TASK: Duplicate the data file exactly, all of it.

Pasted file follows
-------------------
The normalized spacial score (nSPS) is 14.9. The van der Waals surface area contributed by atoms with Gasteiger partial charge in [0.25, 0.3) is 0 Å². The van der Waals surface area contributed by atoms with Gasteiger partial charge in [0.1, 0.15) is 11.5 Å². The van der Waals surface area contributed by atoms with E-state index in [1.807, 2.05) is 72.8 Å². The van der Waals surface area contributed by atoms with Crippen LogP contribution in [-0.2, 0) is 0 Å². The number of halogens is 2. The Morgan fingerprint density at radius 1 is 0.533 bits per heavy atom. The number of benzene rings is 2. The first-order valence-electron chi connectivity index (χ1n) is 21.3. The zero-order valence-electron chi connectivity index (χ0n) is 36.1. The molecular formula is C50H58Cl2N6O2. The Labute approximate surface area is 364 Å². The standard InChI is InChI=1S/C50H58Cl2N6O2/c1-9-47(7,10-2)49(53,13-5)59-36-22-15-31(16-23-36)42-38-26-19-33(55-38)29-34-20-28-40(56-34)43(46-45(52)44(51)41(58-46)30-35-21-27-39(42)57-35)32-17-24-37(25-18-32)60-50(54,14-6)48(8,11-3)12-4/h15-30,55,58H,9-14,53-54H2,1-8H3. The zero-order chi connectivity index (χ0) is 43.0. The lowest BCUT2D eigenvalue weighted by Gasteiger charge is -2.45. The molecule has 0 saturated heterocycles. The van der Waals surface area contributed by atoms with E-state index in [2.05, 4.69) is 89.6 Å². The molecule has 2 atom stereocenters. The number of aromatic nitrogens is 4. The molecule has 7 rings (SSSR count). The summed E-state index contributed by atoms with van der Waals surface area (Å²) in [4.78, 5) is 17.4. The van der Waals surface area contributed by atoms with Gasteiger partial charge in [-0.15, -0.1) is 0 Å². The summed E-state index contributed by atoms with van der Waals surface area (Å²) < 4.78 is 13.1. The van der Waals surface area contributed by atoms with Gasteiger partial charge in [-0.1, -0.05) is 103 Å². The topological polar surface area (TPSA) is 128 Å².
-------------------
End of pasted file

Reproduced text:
The normalized spacial score (nSPS) is 14.9. The van der Waals surface area contributed by atoms with Gasteiger partial charge in [0.25, 0.3) is 0 Å². The van der Waals surface area contributed by atoms with Gasteiger partial charge in [0.1, 0.15) is 11.5 Å². The van der Waals surface area contributed by atoms with E-state index in [1.807, 2.05) is 72.8 Å². The van der Waals surface area contributed by atoms with Crippen LogP contribution in [-0.2, 0) is 0 Å². The number of halogens is 2. The Morgan fingerprint density at radius 1 is 0.533 bits per heavy atom. The number of benzene rings is 2. The first-order valence-electron chi connectivity index (χ1n) is 21.3. The zero-order valence-electron chi connectivity index (χ0n) is 36.1. The molecular formula is C50H58Cl2N6O2. The Labute approximate surface area is 364 Å². The standard InChI is InChI=1S/C50H58Cl2N6O2/c1-9-47(7,10-2)49(53,13-5)59-36-22-15-31(16-23-36)42-38-26-19-33(55-38)29-34-20-28-40(56-34)43(46-45(52)44(51)41(58-46)30-35-21-27-39(42)57-35)32-17-24-37(25-18-32)60-50(54,14-6)48(8,11-3)12-4/h15-30,55,58H,9-14,53-54H2,1-8H3. The zero-order chi connectivity index (χ0) is 43.0. The lowest BCUT2D eigenvalue weighted by Gasteiger charge is -2.45. The molecule has 0 saturated heterocycles. The van der Waals surface area contributed by atoms with E-state index in [2.05, 4.69) is 89.6 Å². The molecule has 2 atom stereocenters. The number of aromatic nitrogens is 4. The molecule has 7 rings (SSSR count). The summed E-state index contributed by atoms with van der Waals surface area (Å²) in [4.78, 5) is 17.4. The van der Waals surface area contributed by atoms with Gasteiger partial charge in [-0.15, -0.1) is 0 Å². The summed E-state index contributed by atoms with van der Waals surface area (Å²) < 4.78 is 13.1. The van der Waals surface area contributed by atoms with Gasteiger partial charge in [-0.1, -0.05) is 103 Å². The topological polar surface area (TPSA) is 128 Å².